Be Safe.

HPV or Human Papilloma Virus

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Also Known as:

HPV

Corn on the Cob

Speed Bumps

General Schwartz

HPV Sauce

HPV stands for Human Papilloma Virus. HPV can cause genital warts, and a few strains can lead to cervical cancer. HPV has also been associated with other genital and oral cancers. While there are over 100 different kinds of HPV, at least 40 are spread through sexual contact.

HPV is the most common sexually transmitted infection. Chances are you will get some type of HPV in your lifetime and not have any signs or symptoms.

How do I get it?

If you’ve ever had sexual contact, even without penetration (oral, vaginal, anal), you’ve been at risk for HPV. HPV is spread through vaginal, oral, or anal sex and through intimate genital to genital—skin on skin— contact without penetration. It can be spread even if no warts are visible.

Is HPV harmful?

Probably not. Chances are you will have no problems at all if you have HPV.  That said, some types of HPV are linked to cervical cancer, other genital cancers, and cancer of the penis, anus, mouth, and throat.  Some types of HPV cause genital warts but most warts are not harmful.

How do I know if I have it?

There is no routine test for HPV. Genital warts may be the only sign someone has HPV.

Symptoms

Genital warts may be the only sign someone has HPV. Then again, for many, there are no symptoms. Genital or anal warts can appear as tiny bumps or a clustered growth on the skin (often a rough cauliflower-like texture).

Other symptoms of genital warts may include: itchiness, bleeding or discomfort with intercourse.

Symptoms of cervical cancer may include: often no symptoms, bleeding between periods or after intercourse.

Is it curable?

There is no cure for HPV; however, there are ways to treat genital warts and cervical cells changes caused by HPV.

Most HPV infections go away on their own within 2 to 3 years. Lifelong HPV infections are rare.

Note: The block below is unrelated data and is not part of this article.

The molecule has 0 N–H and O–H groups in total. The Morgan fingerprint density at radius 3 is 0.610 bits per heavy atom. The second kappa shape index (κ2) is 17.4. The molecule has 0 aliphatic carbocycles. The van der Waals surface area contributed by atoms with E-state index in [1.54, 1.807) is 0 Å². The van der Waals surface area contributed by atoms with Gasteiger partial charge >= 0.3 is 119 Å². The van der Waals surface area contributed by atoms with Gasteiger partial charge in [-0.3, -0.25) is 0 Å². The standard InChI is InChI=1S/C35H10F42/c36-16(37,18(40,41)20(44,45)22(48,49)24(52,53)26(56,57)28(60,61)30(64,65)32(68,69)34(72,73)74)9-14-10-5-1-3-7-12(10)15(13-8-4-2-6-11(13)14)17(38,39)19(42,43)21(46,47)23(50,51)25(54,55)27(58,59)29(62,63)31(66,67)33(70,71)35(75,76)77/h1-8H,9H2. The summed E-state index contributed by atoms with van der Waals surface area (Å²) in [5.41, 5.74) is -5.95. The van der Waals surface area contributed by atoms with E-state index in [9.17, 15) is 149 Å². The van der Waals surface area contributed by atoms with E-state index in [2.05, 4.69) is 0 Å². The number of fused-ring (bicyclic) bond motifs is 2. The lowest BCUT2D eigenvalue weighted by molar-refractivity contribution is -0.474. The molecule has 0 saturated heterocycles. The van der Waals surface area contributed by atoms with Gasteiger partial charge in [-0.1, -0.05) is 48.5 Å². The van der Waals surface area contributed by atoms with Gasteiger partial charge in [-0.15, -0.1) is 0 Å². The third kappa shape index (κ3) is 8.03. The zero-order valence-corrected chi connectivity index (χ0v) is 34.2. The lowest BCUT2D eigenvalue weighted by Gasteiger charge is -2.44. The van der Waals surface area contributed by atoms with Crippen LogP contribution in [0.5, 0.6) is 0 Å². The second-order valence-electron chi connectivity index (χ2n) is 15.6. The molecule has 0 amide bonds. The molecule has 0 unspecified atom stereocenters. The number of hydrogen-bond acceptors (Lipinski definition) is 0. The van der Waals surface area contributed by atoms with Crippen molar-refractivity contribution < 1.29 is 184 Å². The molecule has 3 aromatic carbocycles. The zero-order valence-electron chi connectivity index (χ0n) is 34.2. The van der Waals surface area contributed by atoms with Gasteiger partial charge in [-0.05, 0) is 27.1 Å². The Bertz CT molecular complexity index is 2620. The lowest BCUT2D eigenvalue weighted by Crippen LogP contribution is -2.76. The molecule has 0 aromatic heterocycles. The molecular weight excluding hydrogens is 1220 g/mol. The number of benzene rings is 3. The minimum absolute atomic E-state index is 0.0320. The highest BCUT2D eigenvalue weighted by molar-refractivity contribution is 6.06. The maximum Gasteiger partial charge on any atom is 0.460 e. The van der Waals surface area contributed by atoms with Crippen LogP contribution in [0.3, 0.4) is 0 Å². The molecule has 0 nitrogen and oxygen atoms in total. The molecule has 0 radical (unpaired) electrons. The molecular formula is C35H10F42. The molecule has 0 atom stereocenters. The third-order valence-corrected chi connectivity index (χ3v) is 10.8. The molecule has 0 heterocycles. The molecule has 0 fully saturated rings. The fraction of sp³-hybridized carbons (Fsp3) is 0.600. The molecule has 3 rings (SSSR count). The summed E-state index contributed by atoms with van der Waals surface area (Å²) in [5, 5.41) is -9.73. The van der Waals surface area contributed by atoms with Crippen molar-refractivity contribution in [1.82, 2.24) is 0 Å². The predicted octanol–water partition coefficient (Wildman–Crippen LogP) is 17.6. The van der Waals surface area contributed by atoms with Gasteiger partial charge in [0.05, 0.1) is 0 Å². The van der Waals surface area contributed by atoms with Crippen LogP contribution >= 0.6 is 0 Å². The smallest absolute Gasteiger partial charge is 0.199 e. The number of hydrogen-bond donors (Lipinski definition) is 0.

HPV and PAP tests

There is a link between HPV and cervical cancer, so regular PAP tests are important. A Pap test is when a doctor checks a female’s cervix and takes a sample of cells from the cervix. If there are abnormal cells on the cervix, this may lead to cervical cancer. Regular follow up is needed which might include: a repeat PAP test, a Colposcopy or other procedures to diagnose and treat abnormal cells.

How are genital warts treated?

Genital warts can be treated by your nurse or doctor with liquid nitrogen (freezing). Oftentimes, multiple treatments are needed. Other options include creams or liquids that are either self applied or applied by your doctor. Speak with your doctor or nurse to see which treatment is right for you.

What happens if genital warts go untreated?

If left alone, genital warts may go away on their own, however, if they persist, speak with your doctor or nurse about treatment that’s right for you.

When can I have sex again?

Informing your partner(s) that you have genital warts allows you both to make decisions that will reduce the risk of spreading the virus.

Using a condom is good protection against most STIs. However, condoms cannot cover all the skin around the genitals and don’t completely protect against HPV.

HPV Vaccine

You can get vaccinated to protect yourself from certain types of HPV. Vaccination is approved in Canada for women between 9 and 45 and men between 9 and 26. Talk to your nurse or doctor if you are interested in the vaccine.

Not sure about the HPV vaccine? Here’s a tool designed specifically for you, to help you weigh the pros and cons, and reach a decision that you’re comfortable with: http://hpvdecisiontool.ca/.

Other resources

Printable resource on Human Papillomavirus (HPV)

Need more information on HPV? Here’s site filled with information on HPV by the Society of Obstetricians and Gynecologists of Canada: http://hpvinfo.ca/

Not sure about the HPV vaccine? Here’s a tool designed specifically for you, to help you weigh the pros and cons, and reach a decision that you’re comfortable with: http://hpvdecisiontool.ca/.

What to expect when
getting tested

Get comfortable with the process.

  • What to bring
    to your
    appointment
  • What will
    you be
    asked?
  • What the
    tests
    involve

What to bring
to your
appointment

Your name and contact details and questions about your sexual history.

  • A form of ID (driver's license, passport)
  • Your health care card

What will
you be
asked?

Questions about your recent sexual history.

When you last had sex, whether it was unprotected, what kind of symptoms you have...

What the
tests
involve

A few different potential tests involve procedures that aren’t a huge deal.

Pelvic exams, swab tests, blood tests and or urine tests

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